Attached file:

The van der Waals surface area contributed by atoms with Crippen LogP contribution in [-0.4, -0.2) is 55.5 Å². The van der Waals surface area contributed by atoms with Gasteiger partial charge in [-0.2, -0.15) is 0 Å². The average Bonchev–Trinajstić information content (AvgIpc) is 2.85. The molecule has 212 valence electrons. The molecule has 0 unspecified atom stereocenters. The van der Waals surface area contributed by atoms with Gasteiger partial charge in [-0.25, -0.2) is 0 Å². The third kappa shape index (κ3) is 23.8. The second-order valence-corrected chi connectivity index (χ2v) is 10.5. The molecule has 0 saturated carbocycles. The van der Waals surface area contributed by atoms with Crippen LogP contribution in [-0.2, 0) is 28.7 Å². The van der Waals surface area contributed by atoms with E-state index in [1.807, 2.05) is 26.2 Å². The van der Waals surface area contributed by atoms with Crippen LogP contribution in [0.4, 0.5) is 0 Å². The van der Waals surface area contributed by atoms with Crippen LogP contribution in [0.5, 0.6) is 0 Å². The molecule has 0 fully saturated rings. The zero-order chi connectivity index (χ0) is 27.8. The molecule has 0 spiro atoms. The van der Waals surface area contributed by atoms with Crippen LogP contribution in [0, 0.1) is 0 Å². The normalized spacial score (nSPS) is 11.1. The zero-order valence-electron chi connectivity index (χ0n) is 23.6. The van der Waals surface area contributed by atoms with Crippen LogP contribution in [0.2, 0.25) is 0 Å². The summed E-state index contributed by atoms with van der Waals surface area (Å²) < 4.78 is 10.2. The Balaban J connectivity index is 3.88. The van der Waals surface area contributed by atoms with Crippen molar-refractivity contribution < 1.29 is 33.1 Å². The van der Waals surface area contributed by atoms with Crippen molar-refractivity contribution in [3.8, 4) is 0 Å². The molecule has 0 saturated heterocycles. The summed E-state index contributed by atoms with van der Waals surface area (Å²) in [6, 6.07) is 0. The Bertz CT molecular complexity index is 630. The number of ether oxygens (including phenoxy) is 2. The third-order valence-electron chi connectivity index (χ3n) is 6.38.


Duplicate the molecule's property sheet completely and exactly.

The van der Waals surface area contributed by atoms with Crippen LogP contribution in [-0.4, -0.2) is 55.5 Å². The van der Waals surface area contributed by atoms with Gasteiger partial charge in [-0.2, -0.15) is 0 Å². The average Bonchev–Trinajstić information content (AvgIpc) is 2.85. The molecule has 212 valence electrons. The molecule has 0 unspecified atom stereocenters. The van der Waals surface area contributed by atoms with Gasteiger partial charge in [-0.25, -0.2) is 0 Å². The third kappa shape index (κ3) is 23.8. The second-order valence-corrected chi connectivity index (χ2v) is 10.5. The molecule has 0 saturated carbocycles. The van der Waals surface area contributed by atoms with Crippen LogP contribution in [-0.2, 0) is 28.7 Å². The van der Waals surface area contributed by atoms with E-state index in [1.807, 2.05) is 26.2 Å². The van der Waals surface area contributed by atoms with Crippen LogP contribution in [0.4, 0.5) is 0 Å². The van der Waals surface area contributed by atoms with Crippen LogP contribution in [0.5, 0.6) is 0 Å². The molecule has 0 fully saturated rings. The zero-order chi connectivity index (χ0) is 27.8. The molecule has 0 spiro atoms. The van der Waals surface area contributed by atoms with Crippen LogP contribution in [0, 0.1) is 0 Å². The normalized spacial score (nSPS) is 11.1. The zero-order valence-electron chi connectivity index (χ0n) is 23.6. The van der Waals surface area contributed by atoms with Crippen LogP contribution in [0.2, 0.25) is 0 Å². The summed E-state index contributed by atoms with van der Waals surface area (Å²) < 4.78 is 10.2. The Balaban J connectivity index is 3.88. The van der Waals surface area contributed by atoms with Crippen molar-refractivity contribution < 1.29 is 33.1 Å². The van der Waals surface area contributed by atoms with Crippen molar-refractivity contribution in [3.8, 4) is 0 Å². The molecule has 0 saturated heterocycles. The summed E-state index contributed by atoms with van der Waals surface area (Å²) in [6, 6.07) is 0. The Bertz CT molecular complexity index is 630. The number of ether oxygens (including phenoxy) is 2. The third-order valence-electron chi connectivity index (χ3n) is 6.38.